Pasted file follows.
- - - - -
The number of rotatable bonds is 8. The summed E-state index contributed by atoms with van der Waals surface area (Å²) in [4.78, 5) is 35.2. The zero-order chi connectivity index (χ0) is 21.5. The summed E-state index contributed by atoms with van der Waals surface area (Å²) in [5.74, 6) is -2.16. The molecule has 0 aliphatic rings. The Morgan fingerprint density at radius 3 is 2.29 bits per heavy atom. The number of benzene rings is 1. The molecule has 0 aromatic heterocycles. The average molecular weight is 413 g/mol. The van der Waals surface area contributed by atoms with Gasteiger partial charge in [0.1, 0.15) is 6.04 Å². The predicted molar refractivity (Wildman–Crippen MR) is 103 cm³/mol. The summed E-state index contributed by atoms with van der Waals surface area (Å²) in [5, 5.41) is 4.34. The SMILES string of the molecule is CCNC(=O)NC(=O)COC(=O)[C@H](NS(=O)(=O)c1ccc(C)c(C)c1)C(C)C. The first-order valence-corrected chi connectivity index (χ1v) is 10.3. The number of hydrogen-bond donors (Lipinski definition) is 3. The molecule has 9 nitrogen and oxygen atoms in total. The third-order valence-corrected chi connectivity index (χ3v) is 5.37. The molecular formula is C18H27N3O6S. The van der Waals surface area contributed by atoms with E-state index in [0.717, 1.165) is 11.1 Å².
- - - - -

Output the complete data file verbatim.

The number of rotatable bonds is 8. The summed E-state index contributed by atoms with van der Waals surface area (Å²) in [4.78, 5) is 35.2. The zero-order chi connectivity index (χ0) is 21.5. The summed E-state index contributed by atoms with van der Waals surface area (Å²) in [5.74, 6) is -2.16. The molecule has 0 aliphatic rings. The Morgan fingerprint density at radius 3 is 2.29 bits per heavy atom. The number of benzene rings is 1. The molecule has 0 aromatic heterocycles. The average molecular weight is 413 g/mol. The van der Waals surface area contributed by atoms with Gasteiger partial charge in [0.1, 0.15) is 6.04 Å². The predicted molar refractivity (Wildman–Crippen MR) is 103 cm³/mol. The summed E-state index contributed by atoms with van der Waals surface area (Å²) in [5, 5.41) is 4.34. The SMILES string of the molecule is CCNC(=O)NC(=O)COC(=O)[C@H](NS(=O)(=O)c1ccc(C)c(C)c1)C(C)C. The first-order valence-corrected chi connectivity index (χ1v) is 10.3. The number of hydrogen-bond donors (Lipinski definition) is 3. The molecule has 9 nitrogen and oxygen atoms in total. The third-order valence-corrected chi connectivity index (χ3v) is 5.37. The molecular formula is C18H27N3O6S. The van der Waals surface area contributed by atoms with E-state index in [0.717, 1.165) is 11.1 Å².